The spring in winter

Vasantholsavam at Kanakakunnu Palace is not just about flowers, but also the traditional way of life, medicinal plants and healthy cuisine

Published: 24th December 2019 06:59 AM  |   Last Updated: 24th December 2019 06:59 AM   |  A+A-

A mother and child enjoying the flower show organised by the State Tourism Department at Kanakakunnu ground

Express News Service

THIRUVANANTHAPURAM: There is a flower that is creamy yellow in shade and which blooms unobtrusively, invisible to the naked eye. To catch it blooming, you need a microscope. To the naked eye, wolffia globosa appears as tiny granules. The aquatic plant is the smallest flowering plant and it doesn’t have roots. It floats on or just below the surface of the water. The aquatic plant was one among the many intriguing sights at the ongoing flower fest, ‘Vasantholsavam’, at the Kanakakunnu Palace ground.

A child examines the flowers

The city was draped in a riot of colours as the flower carnival began with a show of a variety of ornamental, medicinal, aquatic plants and herbs. Beckoning one inside is a traditional house oozing an old-world charm. A tulasi thara (the sacred structure where the tulsi plant is grown) invites one into the thatched house, the floor of which is plastered with cow dung cake. A ranthal (traditional lantern) remains suspended from the ceiling. 

Traditional house
Several varieties of medicinal plants dot the front yard. Everything here is a call-out to the past. It has been envisioned to underline the importance of the age-old system of living in one with nature. The traditional house along with with the range of medicinal plants is the handiwork of the pharmacognosy unit of the Government Ayurveda College.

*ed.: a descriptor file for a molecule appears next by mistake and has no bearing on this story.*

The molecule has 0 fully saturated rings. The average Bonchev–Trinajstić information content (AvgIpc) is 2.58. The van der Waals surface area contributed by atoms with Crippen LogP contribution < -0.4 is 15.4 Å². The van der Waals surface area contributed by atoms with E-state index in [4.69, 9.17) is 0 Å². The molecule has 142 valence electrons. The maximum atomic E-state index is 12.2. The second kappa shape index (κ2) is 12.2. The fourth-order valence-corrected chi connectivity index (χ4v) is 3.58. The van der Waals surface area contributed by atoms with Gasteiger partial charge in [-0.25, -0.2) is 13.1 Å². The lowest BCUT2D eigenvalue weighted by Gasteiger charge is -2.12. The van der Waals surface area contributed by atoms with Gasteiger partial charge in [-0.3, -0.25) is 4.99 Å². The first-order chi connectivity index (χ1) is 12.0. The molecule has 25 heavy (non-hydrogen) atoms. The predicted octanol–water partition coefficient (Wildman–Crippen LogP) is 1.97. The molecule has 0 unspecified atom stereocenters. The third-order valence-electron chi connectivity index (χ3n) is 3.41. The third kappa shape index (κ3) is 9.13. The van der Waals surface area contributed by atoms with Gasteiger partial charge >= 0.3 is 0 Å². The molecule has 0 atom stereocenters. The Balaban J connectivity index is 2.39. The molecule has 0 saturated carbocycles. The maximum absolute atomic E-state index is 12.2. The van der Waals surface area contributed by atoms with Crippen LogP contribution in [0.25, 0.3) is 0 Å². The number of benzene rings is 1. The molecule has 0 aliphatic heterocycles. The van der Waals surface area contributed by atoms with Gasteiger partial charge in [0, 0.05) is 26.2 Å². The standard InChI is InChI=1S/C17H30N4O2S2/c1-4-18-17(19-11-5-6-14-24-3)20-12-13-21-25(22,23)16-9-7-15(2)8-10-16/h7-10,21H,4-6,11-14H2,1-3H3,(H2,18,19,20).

“In the olden days, our homes were treasure troves of medicinal plants which would grow in abandon. If one caught a disease, the cure was right in front of your yard. But things have changed now, and people pop pills for even the smallest illnesses,” says Aravindan B, an employee of the Government Ayurveda College. 

Different planting methods such as vertical gardening, terrariums and kokedama figure among the exhibits. A grand house in rich hues of red, white, pink and yellow makes for a resplendent sight, with the house being made of roses and other flowers. The air is permeated with the rich aroma of the roses if one were to walk by. The nine-day festival is organised by the Tourism Department.

Various governmental organisations such as the Secretariat, Jawaharlal Nehru Tropical Botanic Garden and Research Institute (JNTBGRI), Kerala Agriculture University, Museum-Zoo, Agriculture College, Vikram Sarabhai Space Centre, Malabar Botanical Garden, Kerala Forest Research Institute, Botany Department of Kerala University and Ayurveda Research Institute, among others, have laid a gloriously rich flower carpet at the palace grounds. Along with the floral grandeur, crafts and tribal cuisine are also on offer. Tuck into the tribal delicacies at the Thanima stall put up at the fag end of the exhibits. You also get to taste the ‘Marunnu Kappi’ (medicinal coffee) which is made of over 10 herbs and medicinal plant varieties.


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